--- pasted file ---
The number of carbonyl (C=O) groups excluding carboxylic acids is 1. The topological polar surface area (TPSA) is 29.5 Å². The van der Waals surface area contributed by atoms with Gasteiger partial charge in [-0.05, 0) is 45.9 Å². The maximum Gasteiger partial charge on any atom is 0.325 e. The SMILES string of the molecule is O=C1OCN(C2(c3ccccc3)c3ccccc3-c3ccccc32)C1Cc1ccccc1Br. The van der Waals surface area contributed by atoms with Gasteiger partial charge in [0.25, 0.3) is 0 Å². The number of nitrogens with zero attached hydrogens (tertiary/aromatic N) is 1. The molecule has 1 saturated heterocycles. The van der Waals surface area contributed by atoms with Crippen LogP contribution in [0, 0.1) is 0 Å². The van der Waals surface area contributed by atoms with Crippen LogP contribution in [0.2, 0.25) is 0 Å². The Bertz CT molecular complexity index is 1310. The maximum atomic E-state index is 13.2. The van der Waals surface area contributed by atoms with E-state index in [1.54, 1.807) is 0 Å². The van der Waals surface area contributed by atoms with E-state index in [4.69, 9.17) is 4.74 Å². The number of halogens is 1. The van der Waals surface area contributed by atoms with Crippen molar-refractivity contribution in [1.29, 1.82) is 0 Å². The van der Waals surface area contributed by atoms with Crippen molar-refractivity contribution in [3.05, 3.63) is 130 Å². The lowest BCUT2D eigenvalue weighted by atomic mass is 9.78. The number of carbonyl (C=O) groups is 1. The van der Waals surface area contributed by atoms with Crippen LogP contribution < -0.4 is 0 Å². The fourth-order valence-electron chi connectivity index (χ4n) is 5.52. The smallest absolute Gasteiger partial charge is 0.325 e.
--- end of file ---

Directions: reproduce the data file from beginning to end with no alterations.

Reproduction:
The number of carbonyl (C=O) groups excluding carboxylic acids is 1. The topological polar surface area (TPSA) is 29.5 Å². The van der Waals surface area contributed by atoms with Gasteiger partial charge in [-0.05, 0) is 45.9 Å². The maximum Gasteiger partial charge on any atom is 0.325 e. The SMILES string of the molecule is O=C1OCN(C2(c3ccccc3)c3ccccc3-c3ccccc32)C1Cc1ccccc1Br. The van der Waals surface area contributed by atoms with Gasteiger partial charge in [0.25, 0.3) is 0 Å². The number of nitrogens with zero attached hydrogens (tertiary/aromatic N) is 1. The molecule has 1 saturated heterocycles. The van der Waals surface area contributed by atoms with Crippen LogP contribution in [0, 0.1) is 0 Å². The van der Waals surface area contributed by atoms with Crippen LogP contribution in [0.2, 0.25) is 0 Å². The Bertz CT molecular complexity index is 1310. The maximum atomic E-state index is 13.2. The van der Waals surface area contributed by atoms with E-state index in [1.54, 1.807) is 0 Å². The van der Waals surface area contributed by atoms with E-state index in [4.69, 9.17) is 4.74 Å². The number of halogens is 1. The van der Waals surface area contributed by atoms with Crippen molar-refractivity contribution in [1.29, 1.82) is 0 Å². The van der Waals surface area contributed by atoms with Crippen molar-refractivity contribution in [3.05, 3.63) is 130 Å². The lowest BCUT2D eigenvalue weighted by atomic mass is 9.78. The number of carbonyl (C=O) groups is 1. The van der Waals surface area contributed by atoms with Crippen LogP contribution < -0.4 is 0 Å². The fourth-order valence-electron chi connectivity index (χ4n) is 5.52. The smallest absolute Gasteiger partial charge is 0.325 e.